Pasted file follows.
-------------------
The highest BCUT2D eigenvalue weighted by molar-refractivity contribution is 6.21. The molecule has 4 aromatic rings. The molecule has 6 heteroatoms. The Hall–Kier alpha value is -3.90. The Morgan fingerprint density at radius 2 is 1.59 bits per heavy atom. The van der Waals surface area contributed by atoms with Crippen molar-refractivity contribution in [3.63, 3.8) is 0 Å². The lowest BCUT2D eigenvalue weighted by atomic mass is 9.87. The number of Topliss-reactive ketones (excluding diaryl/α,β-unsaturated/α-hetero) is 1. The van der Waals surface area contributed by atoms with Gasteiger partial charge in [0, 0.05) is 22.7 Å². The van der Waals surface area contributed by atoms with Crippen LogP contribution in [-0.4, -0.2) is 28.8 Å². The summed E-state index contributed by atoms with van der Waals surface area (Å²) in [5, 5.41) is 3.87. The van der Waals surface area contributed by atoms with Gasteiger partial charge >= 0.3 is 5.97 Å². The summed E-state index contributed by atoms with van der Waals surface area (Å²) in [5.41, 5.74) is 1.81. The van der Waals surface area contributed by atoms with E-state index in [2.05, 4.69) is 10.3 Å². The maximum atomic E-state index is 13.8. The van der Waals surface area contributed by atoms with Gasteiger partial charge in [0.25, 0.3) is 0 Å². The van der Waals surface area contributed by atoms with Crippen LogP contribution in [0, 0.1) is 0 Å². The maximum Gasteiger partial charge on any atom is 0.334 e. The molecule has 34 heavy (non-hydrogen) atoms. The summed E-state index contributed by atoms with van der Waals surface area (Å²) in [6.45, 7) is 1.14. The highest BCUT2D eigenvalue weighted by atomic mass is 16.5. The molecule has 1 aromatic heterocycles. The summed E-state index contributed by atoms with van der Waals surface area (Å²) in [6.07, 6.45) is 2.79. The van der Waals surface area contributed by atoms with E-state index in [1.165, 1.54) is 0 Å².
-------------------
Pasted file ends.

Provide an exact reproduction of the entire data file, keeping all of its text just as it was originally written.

The highest BCUT2D eigenvalue weighted by molar-refractivity contribution is 6.21. The molecule has 4 aromatic rings. The molecule has 6 heteroatoms. The Hall–Kier alpha value is -3.90. The Morgan fingerprint density at radius 2 is 1.59 bits per heavy atom. The van der Waals surface area contributed by atoms with Crippen molar-refractivity contribution in [3.63, 3.8) is 0 Å². The lowest BCUT2D eigenvalue weighted by atomic mass is 9.87. The number of Topliss-reactive ketones (excluding diaryl/α,β-unsaturated/α-hetero) is 1. The van der Waals surface area contributed by atoms with Gasteiger partial charge in [0, 0.05) is 22.7 Å². The van der Waals surface area contributed by atoms with Crippen LogP contribution in [-0.4, -0.2) is 28.8 Å². The summed E-state index contributed by atoms with van der Waals surface area (Å²) in [5, 5.41) is 3.87. The van der Waals surface area contributed by atoms with Gasteiger partial charge >= 0.3 is 5.97 Å². The summed E-state index contributed by atoms with van der Waals surface area (Å²) in [5.41, 5.74) is 1.81. The van der Waals surface area contributed by atoms with E-state index in [2.05, 4.69) is 10.3 Å². The maximum atomic E-state index is 13.8. The van der Waals surface area contributed by atoms with Gasteiger partial charge in [0.25, 0.3) is 0 Å². The van der Waals surface area contributed by atoms with Crippen LogP contribution in [0, 0.1) is 0 Å². The maximum Gasteiger partial charge on any atom is 0.334 e. The molecule has 34 heavy (non-hydrogen) atoms. The summed E-state index contributed by atoms with van der Waals surface area (Å²) in [6.45, 7) is 1.14. The highest BCUT2D eigenvalue weighted by atomic mass is 16.5. The molecule has 1 aromatic heterocycles. The summed E-state index contributed by atoms with van der Waals surface area (Å²) in [6.07, 6.45) is 2.79. The van der Waals surface area contributed by atoms with E-state index in [1.165, 1.54) is 0 Å².